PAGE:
Subsequent reverses and the refractory rebelliousness of the seceded States caused a change of policy, and Mr. Lincoln issued his celebrated proclamation, a mere brutem fulmen, liberating the slaves in the “insurrectionary districts.” On the twenty-fourth June, 1776, one of the reasons assigned by Pennsylvania for her separation from the mother country was that, in her sister colonies, the “King had excited the negroes to revolt” and to imbue their hands in the blood of their masters, in a manner unpractised by civilized nations. This, probably had reference to the proclamation of Dunmore, the last royal Governor of Virginia, in 1775, declaring freedom to all servants or negroes, if they would join “for the reducing the colony to a proper sense of its duty.”

The invitation to the slaves to rise against their masters, the suggested insurrection, caused, says Bancroft, “a thrill of indignation to run through Virginia, effacing all differences of party, and rousing one strong, impassioned purpose to drive away the insolent power by which it had been put forth.” A contemporary annalist, adverting to the same proclamation, said: “It was received with the greatest horror in all the colonies.”

“The policy adopted by Dunmore,” says Lawrence in his notes on Wheaton, “of arming the slaves against their masters, was not pursued during the war of the Revolution; and when negoes were taken by the English, they were not considered otherwise than as property and plunder.” Emancipation of slaves as a war measure has been severely condemned and denounced by the, most eminent publicists in Europe and the United States.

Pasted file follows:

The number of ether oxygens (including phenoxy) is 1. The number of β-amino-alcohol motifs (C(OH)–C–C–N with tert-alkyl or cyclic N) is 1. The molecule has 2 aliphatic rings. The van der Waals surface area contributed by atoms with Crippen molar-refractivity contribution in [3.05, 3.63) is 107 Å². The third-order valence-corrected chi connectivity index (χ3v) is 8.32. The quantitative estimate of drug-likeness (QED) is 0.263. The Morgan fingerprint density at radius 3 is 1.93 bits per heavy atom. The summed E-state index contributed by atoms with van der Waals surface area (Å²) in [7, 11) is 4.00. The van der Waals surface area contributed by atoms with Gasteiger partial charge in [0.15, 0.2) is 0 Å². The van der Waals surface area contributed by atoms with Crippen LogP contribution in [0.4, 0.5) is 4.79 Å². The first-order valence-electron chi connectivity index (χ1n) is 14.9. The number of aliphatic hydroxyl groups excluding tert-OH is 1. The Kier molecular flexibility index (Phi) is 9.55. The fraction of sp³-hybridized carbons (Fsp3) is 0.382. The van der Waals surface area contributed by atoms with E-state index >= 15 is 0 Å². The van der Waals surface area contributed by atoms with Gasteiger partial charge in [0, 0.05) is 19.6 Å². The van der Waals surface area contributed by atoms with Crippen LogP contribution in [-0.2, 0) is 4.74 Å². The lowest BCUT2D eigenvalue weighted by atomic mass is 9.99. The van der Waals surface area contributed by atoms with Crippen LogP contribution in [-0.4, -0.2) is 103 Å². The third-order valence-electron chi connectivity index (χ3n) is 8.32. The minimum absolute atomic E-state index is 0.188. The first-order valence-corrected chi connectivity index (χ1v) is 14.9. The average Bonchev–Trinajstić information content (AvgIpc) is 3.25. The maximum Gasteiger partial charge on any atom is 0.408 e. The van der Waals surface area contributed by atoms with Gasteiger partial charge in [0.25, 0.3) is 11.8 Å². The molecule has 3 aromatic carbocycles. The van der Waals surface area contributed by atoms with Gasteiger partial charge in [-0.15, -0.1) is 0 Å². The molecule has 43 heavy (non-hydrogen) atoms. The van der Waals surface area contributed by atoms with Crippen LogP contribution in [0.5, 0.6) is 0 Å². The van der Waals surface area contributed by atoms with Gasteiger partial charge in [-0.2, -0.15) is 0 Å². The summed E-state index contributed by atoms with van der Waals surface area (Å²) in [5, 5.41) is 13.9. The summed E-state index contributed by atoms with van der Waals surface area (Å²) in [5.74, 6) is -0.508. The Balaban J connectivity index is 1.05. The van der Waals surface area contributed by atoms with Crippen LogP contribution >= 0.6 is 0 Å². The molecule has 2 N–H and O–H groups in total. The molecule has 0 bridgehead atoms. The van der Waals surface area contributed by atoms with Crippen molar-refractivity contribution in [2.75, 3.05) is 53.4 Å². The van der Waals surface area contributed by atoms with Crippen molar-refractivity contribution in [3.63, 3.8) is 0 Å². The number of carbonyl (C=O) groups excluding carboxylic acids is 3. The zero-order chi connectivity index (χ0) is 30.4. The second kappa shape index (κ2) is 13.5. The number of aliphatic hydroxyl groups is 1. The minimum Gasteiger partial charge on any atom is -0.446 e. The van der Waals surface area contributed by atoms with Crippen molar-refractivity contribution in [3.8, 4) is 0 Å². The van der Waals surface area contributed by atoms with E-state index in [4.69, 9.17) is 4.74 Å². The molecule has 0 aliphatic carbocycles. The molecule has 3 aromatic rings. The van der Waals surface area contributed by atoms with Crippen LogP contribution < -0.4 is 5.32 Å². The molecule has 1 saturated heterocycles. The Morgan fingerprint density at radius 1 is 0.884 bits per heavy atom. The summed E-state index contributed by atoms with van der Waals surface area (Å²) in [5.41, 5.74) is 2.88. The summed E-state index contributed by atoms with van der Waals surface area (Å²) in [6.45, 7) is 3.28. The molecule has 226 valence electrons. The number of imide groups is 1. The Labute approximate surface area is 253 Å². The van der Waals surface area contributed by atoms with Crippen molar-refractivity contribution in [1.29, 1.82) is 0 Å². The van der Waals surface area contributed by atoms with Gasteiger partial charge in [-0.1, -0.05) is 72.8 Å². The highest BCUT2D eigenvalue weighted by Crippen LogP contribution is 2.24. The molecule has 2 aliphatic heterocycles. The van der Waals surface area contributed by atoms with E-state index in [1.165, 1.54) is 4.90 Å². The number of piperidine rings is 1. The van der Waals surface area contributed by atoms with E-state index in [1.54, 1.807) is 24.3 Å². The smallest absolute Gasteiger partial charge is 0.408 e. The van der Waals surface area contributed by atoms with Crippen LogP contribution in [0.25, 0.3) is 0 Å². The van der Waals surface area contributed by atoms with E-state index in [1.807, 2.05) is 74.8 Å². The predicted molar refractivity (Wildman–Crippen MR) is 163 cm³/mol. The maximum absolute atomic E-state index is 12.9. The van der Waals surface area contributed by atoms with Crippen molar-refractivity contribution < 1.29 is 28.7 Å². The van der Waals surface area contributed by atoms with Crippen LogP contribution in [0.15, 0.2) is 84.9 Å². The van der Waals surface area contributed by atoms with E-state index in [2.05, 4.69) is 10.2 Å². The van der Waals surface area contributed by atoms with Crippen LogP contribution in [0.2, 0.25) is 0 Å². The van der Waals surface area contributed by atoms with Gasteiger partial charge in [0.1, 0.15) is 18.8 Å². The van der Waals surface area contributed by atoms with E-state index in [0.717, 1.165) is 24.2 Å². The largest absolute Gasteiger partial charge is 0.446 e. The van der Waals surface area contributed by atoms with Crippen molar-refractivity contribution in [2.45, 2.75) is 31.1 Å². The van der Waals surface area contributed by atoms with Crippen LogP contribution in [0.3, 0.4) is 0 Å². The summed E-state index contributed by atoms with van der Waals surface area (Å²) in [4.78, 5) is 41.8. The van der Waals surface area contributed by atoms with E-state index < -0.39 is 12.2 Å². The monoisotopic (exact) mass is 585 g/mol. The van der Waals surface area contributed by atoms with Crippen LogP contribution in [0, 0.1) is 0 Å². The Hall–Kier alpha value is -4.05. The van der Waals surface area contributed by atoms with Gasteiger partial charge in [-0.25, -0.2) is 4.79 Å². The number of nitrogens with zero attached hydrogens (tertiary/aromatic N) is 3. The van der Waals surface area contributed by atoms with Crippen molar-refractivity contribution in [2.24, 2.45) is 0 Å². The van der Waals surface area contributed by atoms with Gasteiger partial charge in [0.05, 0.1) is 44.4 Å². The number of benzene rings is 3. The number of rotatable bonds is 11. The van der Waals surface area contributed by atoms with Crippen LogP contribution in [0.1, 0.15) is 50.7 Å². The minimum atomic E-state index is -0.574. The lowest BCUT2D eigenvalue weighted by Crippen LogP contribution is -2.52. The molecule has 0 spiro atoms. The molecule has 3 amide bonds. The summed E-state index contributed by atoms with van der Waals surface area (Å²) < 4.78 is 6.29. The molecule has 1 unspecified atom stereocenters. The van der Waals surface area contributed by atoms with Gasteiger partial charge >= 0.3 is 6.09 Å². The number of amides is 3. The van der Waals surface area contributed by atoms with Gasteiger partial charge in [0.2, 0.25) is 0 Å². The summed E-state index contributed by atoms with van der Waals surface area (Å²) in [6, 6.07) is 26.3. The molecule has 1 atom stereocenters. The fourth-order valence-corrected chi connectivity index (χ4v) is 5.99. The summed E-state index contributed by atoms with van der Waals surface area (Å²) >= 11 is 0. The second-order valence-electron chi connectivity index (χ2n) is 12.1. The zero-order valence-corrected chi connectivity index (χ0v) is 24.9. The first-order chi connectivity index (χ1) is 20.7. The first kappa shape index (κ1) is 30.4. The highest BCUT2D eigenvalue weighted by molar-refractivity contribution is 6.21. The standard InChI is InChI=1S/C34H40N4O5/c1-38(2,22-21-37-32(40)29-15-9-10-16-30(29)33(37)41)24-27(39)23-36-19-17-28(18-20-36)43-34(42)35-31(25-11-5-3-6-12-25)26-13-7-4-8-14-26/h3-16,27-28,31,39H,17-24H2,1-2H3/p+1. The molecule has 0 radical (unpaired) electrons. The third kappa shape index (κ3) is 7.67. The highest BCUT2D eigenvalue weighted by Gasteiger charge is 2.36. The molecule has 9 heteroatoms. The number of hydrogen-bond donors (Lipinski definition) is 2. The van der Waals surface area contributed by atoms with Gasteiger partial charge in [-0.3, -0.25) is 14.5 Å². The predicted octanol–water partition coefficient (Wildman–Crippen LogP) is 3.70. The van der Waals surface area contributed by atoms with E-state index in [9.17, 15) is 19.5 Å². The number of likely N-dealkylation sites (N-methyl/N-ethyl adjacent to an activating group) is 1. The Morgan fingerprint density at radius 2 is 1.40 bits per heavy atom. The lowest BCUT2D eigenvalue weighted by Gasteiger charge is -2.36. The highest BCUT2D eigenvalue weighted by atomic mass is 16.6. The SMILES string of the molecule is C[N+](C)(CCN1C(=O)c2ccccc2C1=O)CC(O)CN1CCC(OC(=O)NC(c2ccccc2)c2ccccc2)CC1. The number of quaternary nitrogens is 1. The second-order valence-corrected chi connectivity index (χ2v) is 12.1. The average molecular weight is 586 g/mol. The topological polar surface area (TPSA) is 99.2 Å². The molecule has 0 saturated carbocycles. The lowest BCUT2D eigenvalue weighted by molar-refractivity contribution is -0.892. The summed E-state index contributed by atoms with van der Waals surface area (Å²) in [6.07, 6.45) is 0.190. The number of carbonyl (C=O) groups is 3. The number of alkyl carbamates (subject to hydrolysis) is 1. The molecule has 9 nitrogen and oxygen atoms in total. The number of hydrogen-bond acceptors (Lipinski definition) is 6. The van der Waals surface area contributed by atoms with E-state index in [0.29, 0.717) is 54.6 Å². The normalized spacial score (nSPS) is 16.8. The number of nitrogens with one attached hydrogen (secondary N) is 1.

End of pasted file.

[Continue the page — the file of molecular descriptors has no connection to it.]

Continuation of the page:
The United States, “in their diplomatic relations, have ever maintained,” says the Northern authority just quoted, “that slaves were private property, and for them, as such, they have repeatedly received compensation from England.” Napoleon I. was never induced to issue a proclamation for the emancipation of the serfs in his war with Russia. He said: “I could have armed against her a part of her population, by proclaiming the liberty of the serfs. A great number of villages asked it of me, but I refused to avail myself of a measure which would have devoted to death thousands of families.” In the discussions growing out of the treaty of peace of 1814, and the proffered mediation of Russia, the principle was maintained by the United States that “the emancipation of enemy's slaves is not among the acts of legitimate warfare.”

In the instructions from John Quincy Adams, as Secretary of State, to Mr: Middleton, at Saint Petersburgh, October eighteenth, 1820, it is said: “The British have broadly asserted the right of emancipating slaves (private property) as a legitimate right of war. No such right is acknowledged as a law of war by writers who admit any limitation. The right of putting to death all prisoners in cold blood, and without special cause, might as well be pretended to be a law of war, or the right to use poisoned weapons, or to assassinate.”

Disregarding the teachings of the approved writers on international law and the practice and claims of his own Government in its purer days, President Lincoln has sought to convert the South into a St. Domingo, by appealing to the